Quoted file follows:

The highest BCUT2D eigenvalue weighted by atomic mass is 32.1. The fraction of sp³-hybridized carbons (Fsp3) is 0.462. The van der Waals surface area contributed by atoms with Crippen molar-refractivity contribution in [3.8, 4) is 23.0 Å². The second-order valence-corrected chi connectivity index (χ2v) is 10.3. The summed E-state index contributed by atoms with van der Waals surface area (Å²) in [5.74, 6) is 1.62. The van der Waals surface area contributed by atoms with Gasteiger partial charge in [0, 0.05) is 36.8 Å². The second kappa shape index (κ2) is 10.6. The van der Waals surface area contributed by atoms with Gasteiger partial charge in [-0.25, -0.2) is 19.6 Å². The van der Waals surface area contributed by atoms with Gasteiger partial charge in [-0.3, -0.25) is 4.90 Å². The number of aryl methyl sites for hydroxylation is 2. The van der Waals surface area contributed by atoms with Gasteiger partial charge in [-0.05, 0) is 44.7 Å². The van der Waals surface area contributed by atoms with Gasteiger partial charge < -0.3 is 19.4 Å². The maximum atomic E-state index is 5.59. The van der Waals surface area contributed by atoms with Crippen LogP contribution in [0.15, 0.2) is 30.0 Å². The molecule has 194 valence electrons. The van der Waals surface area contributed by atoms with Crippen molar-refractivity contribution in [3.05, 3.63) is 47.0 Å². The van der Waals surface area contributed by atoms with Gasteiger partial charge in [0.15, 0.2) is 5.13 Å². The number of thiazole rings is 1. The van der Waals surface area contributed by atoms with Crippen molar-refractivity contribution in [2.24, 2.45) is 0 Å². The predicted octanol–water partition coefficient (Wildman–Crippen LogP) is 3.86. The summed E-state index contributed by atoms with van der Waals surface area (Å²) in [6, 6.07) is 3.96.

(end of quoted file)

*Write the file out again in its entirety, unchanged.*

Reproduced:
The highest BCUT2D eigenvalue weighted by atomic mass is 32.1. The fraction of sp³-hybridized carbons (Fsp3) is 0.462. The van der Waals surface area contributed by atoms with Crippen molar-refractivity contribution in [3.8, 4) is 23.0 Å². The second-order valence-corrected chi connectivity index (χ2v) is 10.3. The summed E-state index contributed by atoms with van der Waals surface area (Å²) in [5.74, 6) is 1.62. The van der Waals surface area contributed by atoms with Gasteiger partial charge in [0, 0.05) is 36.8 Å². The second kappa shape index (κ2) is 10.6. The van der Waals surface area contributed by atoms with Gasteiger partial charge in [-0.25, -0.2) is 19.6 Å². The van der Waals surface area contributed by atoms with Gasteiger partial charge in [-0.3, -0.25) is 4.90 Å². The number of aryl methyl sites for hydroxylation is 2. The van der Waals surface area contributed by atoms with Gasteiger partial charge in [-0.05, 0) is 44.7 Å². The van der Waals surface area contributed by atoms with Gasteiger partial charge < -0.3 is 19.4 Å². The maximum atomic E-state index is 5.59. The van der Waals surface area contributed by atoms with Crippen LogP contribution in [0.15, 0.2) is 30.0 Å². The molecule has 194 valence electrons. The van der Waals surface area contributed by atoms with Crippen molar-refractivity contribution in [3.05, 3.63) is 47.0 Å². The van der Waals surface area contributed by atoms with Gasteiger partial charge in [0.15, 0.2) is 5.13 Å². The number of thiazole rings is 1. The van der Waals surface area contributed by atoms with Crippen molar-refractivity contribution in [2.24, 2.45) is 0 Å². The predicted octanol–water partition coefficient (Wildman–Crippen LogP) is 3.86. The summed E-state index contributed by atoms with van der Waals surface area (Å²) in [6, 6.07) is 3.96.